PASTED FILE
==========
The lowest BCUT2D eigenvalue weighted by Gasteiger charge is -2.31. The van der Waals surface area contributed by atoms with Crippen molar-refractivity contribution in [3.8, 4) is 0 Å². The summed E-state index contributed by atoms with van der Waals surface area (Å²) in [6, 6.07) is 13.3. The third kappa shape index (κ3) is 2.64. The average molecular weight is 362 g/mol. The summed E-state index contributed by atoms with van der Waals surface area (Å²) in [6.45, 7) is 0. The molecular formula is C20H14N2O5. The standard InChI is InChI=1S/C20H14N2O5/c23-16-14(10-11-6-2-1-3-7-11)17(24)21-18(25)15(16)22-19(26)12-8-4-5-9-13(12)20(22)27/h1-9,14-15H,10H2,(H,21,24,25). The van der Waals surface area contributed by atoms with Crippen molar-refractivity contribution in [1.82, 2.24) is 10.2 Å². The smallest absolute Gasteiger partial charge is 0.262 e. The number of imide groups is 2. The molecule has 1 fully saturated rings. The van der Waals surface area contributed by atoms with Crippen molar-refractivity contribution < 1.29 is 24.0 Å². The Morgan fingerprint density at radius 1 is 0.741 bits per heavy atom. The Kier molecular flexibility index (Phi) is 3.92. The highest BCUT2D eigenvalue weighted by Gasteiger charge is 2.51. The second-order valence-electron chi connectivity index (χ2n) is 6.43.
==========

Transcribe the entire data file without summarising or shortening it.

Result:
The lowest BCUT2D eigenvalue weighted by Gasteiger charge is -2.31. The van der Waals surface area contributed by atoms with Crippen molar-refractivity contribution in [3.8, 4) is 0 Å². The summed E-state index contributed by atoms with van der Waals surface area (Å²) in [6, 6.07) is 13.3. The third kappa shape index (κ3) is 2.64. The average molecular weight is 362 g/mol. The summed E-state index contributed by atoms with van der Waals surface area (Å²) in [6.45, 7) is 0. The molecular formula is C20H14N2O5. The standard InChI is InChI=1S/C20H14N2O5/c23-16-14(10-11-6-2-1-3-7-11)17(24)21-18(25)15(16)22-19(26)12-8-4-5-9-13(12)20(22)27/h1-9,14-15H,10H2,(H,21,24,25). The van der Waals surface area contributed by atoms with Crippen molar-refractivity contribution in [1.82, 2.24) is 10.2 Å². The smallest absolute Gasteiger partial charge is 0.262 e. The number of imide groups is 2. The molecule has 1 fully saturated rings. The van der Waals surface area contributed by atoms with Crippen molar-refractivity contribution < 1.29 is 24.0 Å². The Morgan fingerprint density at radius 1 is 0.741 bits per heavy atom. The Kier molecular flexibility index (Phi) is 3.92. The highest BCUT2D eigenvalue weighted by Gasteiger charge is 2.51. The second-order valence-electron chi connectivity index (χ2n) is 6.43.